barrels per day, and yet your company continually in the first week lowball the the number and said that it was only 1,000 barrels per day. you are now estimating that it could be upwards of 40,000 barrels per day, and you are today capturing 15,000 barrels per day of oil from that gusher. are you ready to apologize to the american people for getting that number is so wrong, having been so incompetent or deceptive to the american people and that proper preparations were not put in place because of bp's low balling of the actual amount of oil that was going into the gulf of mexico? >> first, just to be clear, those were unified area command estimates. they came from the 5,000 barrels
per day was an estimate done on april 26th byynoaa. our input after that was a range of 1000 to 14,000 barrels per day. our best estimate was above 5,000 barrels per day. the unified area estimate was $5,000 per day. we stuck with that. information -- the unified area command estimate was 5,000 barrels per day. we stuck with that. information has come out since -- >> the bonus, the burden, the responsiiility is on a your shoulders. you had that technology. you were able, through your expertise, to make that determination. i believe is either deliberate deception or gross incompetence, because ultimately, the amount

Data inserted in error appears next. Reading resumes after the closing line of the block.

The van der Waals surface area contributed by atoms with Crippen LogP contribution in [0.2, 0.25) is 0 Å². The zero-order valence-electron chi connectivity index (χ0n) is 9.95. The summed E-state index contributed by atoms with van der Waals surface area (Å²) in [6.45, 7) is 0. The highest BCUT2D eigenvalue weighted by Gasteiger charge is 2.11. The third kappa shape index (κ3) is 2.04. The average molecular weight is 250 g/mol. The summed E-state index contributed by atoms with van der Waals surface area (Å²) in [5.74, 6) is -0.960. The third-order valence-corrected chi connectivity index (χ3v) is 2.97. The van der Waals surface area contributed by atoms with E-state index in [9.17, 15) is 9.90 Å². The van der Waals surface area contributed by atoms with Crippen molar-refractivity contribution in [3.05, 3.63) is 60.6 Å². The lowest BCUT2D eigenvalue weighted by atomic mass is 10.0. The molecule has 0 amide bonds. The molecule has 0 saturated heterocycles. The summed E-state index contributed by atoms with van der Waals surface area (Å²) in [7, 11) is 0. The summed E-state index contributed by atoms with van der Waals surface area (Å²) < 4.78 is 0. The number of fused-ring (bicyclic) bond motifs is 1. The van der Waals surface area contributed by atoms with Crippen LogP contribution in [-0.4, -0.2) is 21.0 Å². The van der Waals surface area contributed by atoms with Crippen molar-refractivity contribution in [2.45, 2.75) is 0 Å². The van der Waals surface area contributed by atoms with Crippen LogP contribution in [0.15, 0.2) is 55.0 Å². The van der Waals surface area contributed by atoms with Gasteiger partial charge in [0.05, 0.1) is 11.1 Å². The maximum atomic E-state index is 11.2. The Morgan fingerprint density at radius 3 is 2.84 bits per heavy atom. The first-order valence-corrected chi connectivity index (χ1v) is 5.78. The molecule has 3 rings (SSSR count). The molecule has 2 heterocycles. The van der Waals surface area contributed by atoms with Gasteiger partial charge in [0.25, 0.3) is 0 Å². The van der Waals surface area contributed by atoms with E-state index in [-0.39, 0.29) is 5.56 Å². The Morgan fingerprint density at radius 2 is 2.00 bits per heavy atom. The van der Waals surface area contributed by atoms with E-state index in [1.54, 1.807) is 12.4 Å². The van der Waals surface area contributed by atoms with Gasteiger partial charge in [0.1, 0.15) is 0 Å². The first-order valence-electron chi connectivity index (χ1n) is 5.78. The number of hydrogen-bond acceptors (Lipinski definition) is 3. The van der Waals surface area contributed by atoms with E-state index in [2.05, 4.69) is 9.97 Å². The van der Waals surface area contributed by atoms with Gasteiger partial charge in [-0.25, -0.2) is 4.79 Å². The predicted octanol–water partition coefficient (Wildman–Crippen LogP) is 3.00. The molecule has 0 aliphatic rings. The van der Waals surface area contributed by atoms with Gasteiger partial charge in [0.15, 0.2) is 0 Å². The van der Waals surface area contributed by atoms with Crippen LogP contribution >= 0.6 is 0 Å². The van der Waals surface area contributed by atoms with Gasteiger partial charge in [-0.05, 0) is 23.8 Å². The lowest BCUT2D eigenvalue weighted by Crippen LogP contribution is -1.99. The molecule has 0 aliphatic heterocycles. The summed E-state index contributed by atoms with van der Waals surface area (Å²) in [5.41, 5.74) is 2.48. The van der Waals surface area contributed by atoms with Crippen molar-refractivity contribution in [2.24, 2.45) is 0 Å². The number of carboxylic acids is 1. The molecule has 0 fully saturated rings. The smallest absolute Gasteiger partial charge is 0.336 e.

of boom, skimmers, rescue of wildlife, testing for the health of the workers, it was all dependent on how large this bill was. are you ready to apologize for getting that number so grossly wrong that the capacity of federal and state governments to put in place a response was delayed because you did not do the job? >> i would just reiterate what was said which is and that those were unified area command estimates. >> and they were your cameras at the bottom of the ocean. >> that is true. >> you got it wrong. your company got it wrong. bp got it wrong. >> we have provided every bit of